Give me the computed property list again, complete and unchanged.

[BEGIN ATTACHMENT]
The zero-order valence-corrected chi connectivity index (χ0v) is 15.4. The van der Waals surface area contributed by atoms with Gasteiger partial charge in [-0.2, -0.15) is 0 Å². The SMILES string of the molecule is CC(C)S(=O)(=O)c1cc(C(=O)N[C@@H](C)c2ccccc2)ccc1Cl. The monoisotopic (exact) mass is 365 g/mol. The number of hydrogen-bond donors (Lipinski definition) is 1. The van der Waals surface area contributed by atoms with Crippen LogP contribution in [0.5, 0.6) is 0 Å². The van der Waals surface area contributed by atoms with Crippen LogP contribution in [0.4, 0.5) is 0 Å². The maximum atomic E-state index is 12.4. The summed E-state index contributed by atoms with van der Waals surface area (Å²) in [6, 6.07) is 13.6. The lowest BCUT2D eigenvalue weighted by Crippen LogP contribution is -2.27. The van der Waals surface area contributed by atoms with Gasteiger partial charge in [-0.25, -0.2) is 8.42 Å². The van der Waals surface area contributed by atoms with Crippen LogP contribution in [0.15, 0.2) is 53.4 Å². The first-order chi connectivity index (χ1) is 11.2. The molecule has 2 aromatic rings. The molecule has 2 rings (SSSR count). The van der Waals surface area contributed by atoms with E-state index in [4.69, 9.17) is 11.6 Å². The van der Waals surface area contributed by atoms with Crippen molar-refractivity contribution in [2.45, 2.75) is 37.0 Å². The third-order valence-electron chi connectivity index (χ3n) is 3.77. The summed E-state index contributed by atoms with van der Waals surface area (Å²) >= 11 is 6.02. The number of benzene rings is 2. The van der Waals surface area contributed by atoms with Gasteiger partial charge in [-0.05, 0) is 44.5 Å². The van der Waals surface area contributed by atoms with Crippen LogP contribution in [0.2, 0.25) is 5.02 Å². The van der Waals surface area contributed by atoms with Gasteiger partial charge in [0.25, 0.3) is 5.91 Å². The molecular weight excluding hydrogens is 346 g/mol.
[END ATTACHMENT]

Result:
The zero-order valence-corrected chi connectivity index (χ0v) is 15.4. The van der Waals surface area contributed by atoms with Gasteiger partial charge in [-0.2, -0.15) is 0 Å². The SMILES string of the molecule is CC(C)S(=O)(=O)c1cc(C(=O)N[C@@H](C)c2ccccc2)ccc1Cl. The monoisotopic (exact) mass is 365 g/mol. The number of hydrogen-bond donors (Lipinski definition) is 1. The van der Waals surface area contributed by atoms with Crippen LogP contribution in [0.5, 0.6) is 0 Å². The van der Waals surface area contributed by atoms with Crippen LogP contribution in [0.4, 0.5) is 0 Å². The maximum atomic E-state index is 12.4. The summed E-state index contributed by atoms with van der Waals surface area (Å²) in [6, 6.07) is 13.6. The lowest BCUT2D eigenvalue weighted by Crippen LogP contribution is -2.27. The van der Waals surface area contributed by atoms with Gasteiger partial charge in [-0.25, -0.2) is 8.42 Å². The van der Waals surface area contributed by atoms with Crippen LogP contribution in [0.15, 0.2) is 53.4 Å². The first-order chi connectivity index (χ1) is 11.2. The molecule has 2 aromatic rings. The molecule has 2 rings (SSSR count). The van der Waals surface area contributed by atoms with E-state index in [4.69, 9.17) is 11.6 Å². The van der Waals surface area contributed by atoms with Crippen molar-refractivity contribution in [2.45, 2.75) is 37.0 Å². The third-order valence-electron chi connectivity index (χ3n) is 3.77. The summed E-state index contributed by atoms with van der Waals surface area (Å²) >= 11 is 6.02. The number of benzene rings is 2. The van der Waals surface area contributed by atoms with Gasteiger partial charge in [-0.05, 0) is 44.5 Å². The van der Waals surface area contributed by atoms with Crippen LogP contribution in [0.2, 0.25) is 5.02 Å². The van der Waals surface area contributed by atoms with Gasteiger partial charge in [0.25, 0.3) is 5.91 Å². The molecular weight excluding hydrogens is 346 g/mol.